Islam isn't about bearded men waving machine guns and mistreating women; injustice is found in all societies regardless of religion. In the 1860s, a married Englishwoman did not exist as a legal person. She could not own property, make a contract, get custody of her children and she had no rights to divorce. 

I quote HRH, The Prince of Wales, "The rights of Muslim women to property and inheritance, to some protection if divorced, and to the conducting of business, were rights prescribed by the Quran 1400 years ago, even if they were not everywhere translated into practice. In Britain at least, some of these rights were novel even to my grandmother's generation!" and Lucy Berrington, The Times, U.K., "It is [ironic] that most British converts [are] women, given the widespread view in the West that Islam treats women poorly."

What do Islam and women have in common? Besides the stereotypical image that each suffers from individually, the status of women in Islam is a highly misunderstood issue. If the accusations against the Taliban are valid, they are not "[strictly adhering to Islamic Laws]"! In a truly Islamic society, women have the right and duty to obtain education, work to earn money if they need or want it, express their opinion and be heard, negotiate marriage terms and many others. The English translations of the Quran and Hadith are available for verification.

Ms. Vaswani labels Afghani women as "terribly pathetic, oppressed". Wouldn't it be fair to say that those who conform to popular standards of fashion and beauty also suffer from self-suppression? Dissatisfaction with oneself has fueled the mushrooming of countless, hugely successful make-up, clothing and weight-loss companies around the globe. And we think we're free...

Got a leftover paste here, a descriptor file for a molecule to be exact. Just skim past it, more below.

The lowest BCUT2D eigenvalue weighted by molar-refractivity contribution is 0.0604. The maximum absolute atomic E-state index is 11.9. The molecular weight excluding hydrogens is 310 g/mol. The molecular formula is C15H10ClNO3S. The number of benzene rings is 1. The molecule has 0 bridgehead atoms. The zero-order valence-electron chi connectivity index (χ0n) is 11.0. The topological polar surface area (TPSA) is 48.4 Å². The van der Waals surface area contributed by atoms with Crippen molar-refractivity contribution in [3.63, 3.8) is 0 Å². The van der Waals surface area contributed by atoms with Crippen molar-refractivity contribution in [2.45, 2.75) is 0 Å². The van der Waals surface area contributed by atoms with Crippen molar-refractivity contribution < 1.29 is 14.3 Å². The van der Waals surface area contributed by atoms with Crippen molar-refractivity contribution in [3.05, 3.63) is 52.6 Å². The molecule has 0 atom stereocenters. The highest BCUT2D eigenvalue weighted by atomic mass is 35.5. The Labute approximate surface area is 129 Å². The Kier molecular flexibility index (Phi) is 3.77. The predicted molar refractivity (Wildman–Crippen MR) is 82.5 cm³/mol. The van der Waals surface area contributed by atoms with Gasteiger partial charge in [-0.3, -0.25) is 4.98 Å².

Reading the Bible and the Veda, I have learnt that Christianity doesn't condone violence and Hinduism is not about oppression. Why bring this up? Upper-class Hindus claim that condemning widows and the cruel caste system in India are religiously ordained practices. The 1995 Oklahoma City bombing by a Christian group called 'Freeman' and the violent clashes in Ireland are similar examples. Would you say that these occurrences are a result of "strict adherence to [Hindu and Christian laws]"?

On the contrary, individuals who misinterpret and manipulate are guilty - we have to divorce the belief from deviant believers! Can't the same open-mindedness be applied to Islam? 

In the aftermath of the Oklahoma City bombing, Muslims and other communities of color were attacked and stereotyped because over time, biased journalists have played a big role in fueling intolerance. The media refers to the guilty gun-toting group as "Freeman" and almost never as Christians! People prefer to leave religion out of the picture by blaming "the evil individual called Tim McVay" instead. Sadly, if Muslims commit acts of terrorism, the main word in the media description of the group is "Islamic". 

The writer continues, "They seem to be very equipped with high-tech weapons and bombs." But do you not question the nuclear weapons proliferation in many non-Islamic countries like France and India? It takes two hands to clap. It is unfair for any nation, the U.S. for example, to expect other nations to not feel threatened in light of its own arms build-up. 

Violence is not the answer. Hurting and denying innocent people their rights is wrong. I urge the reader to consider my point: regardless of whom we're talking about, our judgment on the seriousness of a crime should be independent of race, colour and religion. 

"Them" not being one of "us" doesn't justify an unfair trial. 

To conclude, Ms Vaswani writes, "Anyone who wants to criticises [the Taliban's] religion and rules is also an equal enemy." Unfortunately, the problem lies not with criticism but rather with lack of informed criticism. Who initially provoked this extremism and is the blame falling on the right shoulders? Without a balanced approach, any discussion will naturally evoke intolerance among people.


My Muslim Network Banner Exchange
[Islam Under Assault] [Mainpage] [What's New?]